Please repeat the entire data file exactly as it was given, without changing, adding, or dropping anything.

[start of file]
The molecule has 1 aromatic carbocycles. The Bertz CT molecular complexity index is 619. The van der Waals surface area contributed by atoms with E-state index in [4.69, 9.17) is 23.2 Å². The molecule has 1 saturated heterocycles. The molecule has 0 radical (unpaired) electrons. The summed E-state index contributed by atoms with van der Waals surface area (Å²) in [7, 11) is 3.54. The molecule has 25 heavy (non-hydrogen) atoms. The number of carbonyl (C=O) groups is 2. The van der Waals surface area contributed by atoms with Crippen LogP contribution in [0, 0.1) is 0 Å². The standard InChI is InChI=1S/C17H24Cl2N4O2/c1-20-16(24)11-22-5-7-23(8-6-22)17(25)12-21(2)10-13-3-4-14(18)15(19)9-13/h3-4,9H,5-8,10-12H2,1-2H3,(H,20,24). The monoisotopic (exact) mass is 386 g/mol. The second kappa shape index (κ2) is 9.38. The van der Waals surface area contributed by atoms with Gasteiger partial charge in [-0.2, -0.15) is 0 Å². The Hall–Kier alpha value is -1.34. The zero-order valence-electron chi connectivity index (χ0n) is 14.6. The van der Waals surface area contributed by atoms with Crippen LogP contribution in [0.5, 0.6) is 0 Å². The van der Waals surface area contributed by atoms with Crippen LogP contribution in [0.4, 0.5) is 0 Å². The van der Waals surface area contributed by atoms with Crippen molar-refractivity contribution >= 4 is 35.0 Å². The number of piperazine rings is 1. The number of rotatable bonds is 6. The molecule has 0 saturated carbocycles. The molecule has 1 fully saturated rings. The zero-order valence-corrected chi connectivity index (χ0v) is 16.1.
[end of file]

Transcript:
The molecule has 1 aromatic carbocycles. The Bertz CT molecular complexity index is 619. The van der Waals surface area contributed by atoms with E-state index in [4.69, 9.17) is 23.2 Å². The molecule has 1 saturated heterocycles. The molecule has 0 radical (unpaired) electrons. The summed E-state index contributed by atoms with van der Waals surface area (Å²) in [7, 11) is 3.54. The molecule has 25 heavy (non-hydrogen) atoms. The number of carbonyl (C=O) groups is 2. The van der Waals surface area contributed by atoms with Crippen LogP contribution in [0, 0.1) is 0 Å². The standard InChI is InChI=1S/C17H24Cl2N4O2/c1-20-16(24)11-22-5-7-23(8-6-22)17(25)12-21(2)10-13-3-4-14(18)15(19)9-13/h3-4,9H,5-8,10-12H2,1-2H3,(H,20,24). The monoisotopic (exact) mass is 386 g/mol. The second kappa shape index (κ2) is 9.38. The van der Waals surface area contributed by atoms with Gasteiger partial charge in [-0.2, -0.15) is 0 Å². The Hall–Kier alpha value is -1.34. The zero-order valence-electron chi connectivity index (χ0n) is 14.6. The van der Waals surface area contributed by atoms with Crippen LogP contribution in [0.5, 0.6) is 0 Å². The van der Waals surface area contributed by atoms with Crippen LogP contribution in [0.4, 0.5) is 0 Å². The van der Waals surface area contributed by atoms with Crippen molar-refractivity contribution >= 4 is 35.0 Å². The number of piperazine rings is 1. The number of rotatable bonds is 6. The molecule has 0 saturated carbocycles. The molecule has 1 fully saturated rings. The zero-order valence-corrected chi connectivity index (χ0v) is 16.1.